“Government as platform” provides a compelling vision for the future of government and society

Before my recent keynote at CeBIT on Platform Strategy: Creating Exponential Value in a Connected World I did a video interview with Alex Zaharov-Reutt of ITWire, shown below. The full article and video is available on ITWire.

It was a very broad-ranging interview, however one of the topics I touched on was the concluding point of my keynote that afternoon, on governments as platforms.

I have written before about issues such as the role of crowdsourcing in government, how crowdfunding could shift the shape of taxation and government, how we can envisage the future of government as a solution enabler, and the value of a framework for the Transformation of Government.

As I have recently spent increasing time and attention on platform strategy, it has struck me that “government as platform” provides a clear and compelling vision for the future role of government.

The current view of government is of a set of institutions that take money from citizens in the form of taxes, and spend it to create social value. One of the most fundamental problems with this model is that governments are indubitably highly ineffective and inefficient at achieving the desired outcomes with the resources they have.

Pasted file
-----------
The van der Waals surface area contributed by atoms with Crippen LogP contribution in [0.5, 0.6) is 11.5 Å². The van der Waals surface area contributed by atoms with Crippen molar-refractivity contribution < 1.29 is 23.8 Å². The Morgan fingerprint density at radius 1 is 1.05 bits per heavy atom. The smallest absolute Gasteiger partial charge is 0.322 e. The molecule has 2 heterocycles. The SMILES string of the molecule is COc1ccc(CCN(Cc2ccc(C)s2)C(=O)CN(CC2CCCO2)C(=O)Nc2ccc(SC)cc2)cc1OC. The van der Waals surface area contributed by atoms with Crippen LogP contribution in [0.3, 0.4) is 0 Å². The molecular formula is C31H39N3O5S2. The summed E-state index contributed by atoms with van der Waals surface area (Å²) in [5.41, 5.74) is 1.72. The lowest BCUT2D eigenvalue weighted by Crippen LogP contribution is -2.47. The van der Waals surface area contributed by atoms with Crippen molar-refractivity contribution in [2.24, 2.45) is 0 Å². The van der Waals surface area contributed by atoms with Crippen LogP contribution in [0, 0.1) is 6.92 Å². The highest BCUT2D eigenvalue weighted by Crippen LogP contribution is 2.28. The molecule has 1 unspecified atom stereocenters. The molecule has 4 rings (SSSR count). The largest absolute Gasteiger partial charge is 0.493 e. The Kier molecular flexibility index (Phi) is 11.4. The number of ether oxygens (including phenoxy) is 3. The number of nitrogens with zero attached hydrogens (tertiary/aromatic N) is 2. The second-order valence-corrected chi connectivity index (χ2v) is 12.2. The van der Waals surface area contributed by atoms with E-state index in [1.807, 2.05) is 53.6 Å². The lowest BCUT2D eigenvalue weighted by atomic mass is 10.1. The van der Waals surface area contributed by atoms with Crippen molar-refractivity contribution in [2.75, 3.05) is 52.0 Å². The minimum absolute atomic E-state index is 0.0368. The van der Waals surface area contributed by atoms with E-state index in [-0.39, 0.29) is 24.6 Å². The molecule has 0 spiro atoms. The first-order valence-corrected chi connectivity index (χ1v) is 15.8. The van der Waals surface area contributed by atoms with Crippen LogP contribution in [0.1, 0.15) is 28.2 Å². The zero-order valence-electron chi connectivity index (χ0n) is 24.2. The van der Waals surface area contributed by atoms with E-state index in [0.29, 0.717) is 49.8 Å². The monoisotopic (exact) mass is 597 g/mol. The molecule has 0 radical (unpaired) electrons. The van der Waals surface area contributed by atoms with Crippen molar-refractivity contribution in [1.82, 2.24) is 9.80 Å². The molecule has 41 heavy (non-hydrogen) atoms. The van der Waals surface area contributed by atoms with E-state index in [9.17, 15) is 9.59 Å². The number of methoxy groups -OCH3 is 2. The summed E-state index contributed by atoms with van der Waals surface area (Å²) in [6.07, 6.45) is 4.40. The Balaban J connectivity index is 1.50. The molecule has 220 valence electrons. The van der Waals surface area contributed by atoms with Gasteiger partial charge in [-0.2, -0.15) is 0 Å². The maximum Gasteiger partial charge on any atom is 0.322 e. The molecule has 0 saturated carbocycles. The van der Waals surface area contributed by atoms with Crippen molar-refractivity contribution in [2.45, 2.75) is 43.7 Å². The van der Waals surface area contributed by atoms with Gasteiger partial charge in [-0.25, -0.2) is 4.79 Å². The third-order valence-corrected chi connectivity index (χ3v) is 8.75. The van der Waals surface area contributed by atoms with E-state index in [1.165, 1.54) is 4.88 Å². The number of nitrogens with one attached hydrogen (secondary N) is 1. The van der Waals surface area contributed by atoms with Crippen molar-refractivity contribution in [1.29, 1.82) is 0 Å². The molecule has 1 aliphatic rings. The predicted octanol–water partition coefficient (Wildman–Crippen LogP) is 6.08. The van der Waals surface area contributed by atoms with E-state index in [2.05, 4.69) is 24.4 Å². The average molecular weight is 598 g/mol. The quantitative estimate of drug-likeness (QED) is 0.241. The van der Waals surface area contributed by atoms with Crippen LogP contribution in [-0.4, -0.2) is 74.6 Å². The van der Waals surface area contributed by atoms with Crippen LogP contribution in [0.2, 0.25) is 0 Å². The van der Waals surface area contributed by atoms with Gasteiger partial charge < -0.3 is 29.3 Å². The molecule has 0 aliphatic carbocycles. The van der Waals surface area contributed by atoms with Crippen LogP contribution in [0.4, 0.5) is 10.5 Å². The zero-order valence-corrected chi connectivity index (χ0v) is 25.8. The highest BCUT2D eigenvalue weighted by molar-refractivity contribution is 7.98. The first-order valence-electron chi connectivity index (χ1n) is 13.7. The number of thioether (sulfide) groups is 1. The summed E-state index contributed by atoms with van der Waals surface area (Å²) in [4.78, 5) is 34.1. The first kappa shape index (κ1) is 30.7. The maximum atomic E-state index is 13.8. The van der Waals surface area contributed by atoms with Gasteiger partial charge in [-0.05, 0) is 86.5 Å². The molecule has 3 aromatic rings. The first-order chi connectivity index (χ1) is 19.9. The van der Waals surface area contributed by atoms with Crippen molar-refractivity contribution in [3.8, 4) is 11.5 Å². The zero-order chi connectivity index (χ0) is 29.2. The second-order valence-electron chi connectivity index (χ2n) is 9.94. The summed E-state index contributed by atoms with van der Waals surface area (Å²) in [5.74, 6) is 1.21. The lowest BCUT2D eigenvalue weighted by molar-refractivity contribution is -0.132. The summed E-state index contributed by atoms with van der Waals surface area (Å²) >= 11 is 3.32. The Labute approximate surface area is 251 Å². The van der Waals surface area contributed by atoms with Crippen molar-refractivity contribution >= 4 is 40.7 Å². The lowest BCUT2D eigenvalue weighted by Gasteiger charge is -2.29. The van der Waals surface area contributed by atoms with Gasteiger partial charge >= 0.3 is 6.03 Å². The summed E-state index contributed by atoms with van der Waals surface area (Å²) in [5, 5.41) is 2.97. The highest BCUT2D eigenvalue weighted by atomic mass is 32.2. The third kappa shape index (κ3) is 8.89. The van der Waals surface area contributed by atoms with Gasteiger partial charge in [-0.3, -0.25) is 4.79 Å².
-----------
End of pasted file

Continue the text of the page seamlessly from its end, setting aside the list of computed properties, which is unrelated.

Governments should not be doing work that they do very poorly. They should be facilitators, enablers, catalysts, and orchestrators of value-creating interactions between citizens.

The starting point needs to be agreeing and understanding the social and economic outcomes we want, which can still happen through a political process that may not be dissimilar to current structures (though the shift to true participatory democracy is another important topic, to return to another day).

When we know what outcomes we want, we can design platforms that bring together participants to create those outcomes in the most efficient manner possible.

As a small example, HireUp enabling people with disability to find and work with their own support workers. The platform is able to enable the desired outcomes at substantially lower cost than any government body has been able to do. Moreover, since it enables people to find each other, it is far more likely to bring together people who will get on well with each other, rather than be randomly matched.

The idea of government of platform is by no means new. Tim O’Reilly has written and spoken about the idea at length, including an excellent book chapter on the topic. The UK government is currently discussing the topic, though largely from a narrower technological perspective.

Now that platforms models such as Uber, AirBnB, PayPal, Upwork, Tripadvisor, Lending Club and many others have not only helped people understand what platforms are, but also for us to develop far better principles for effective platform strategy, we are in a far better position to build not just the metaphor, but the reality, of government as platform.

The potential is exceptional.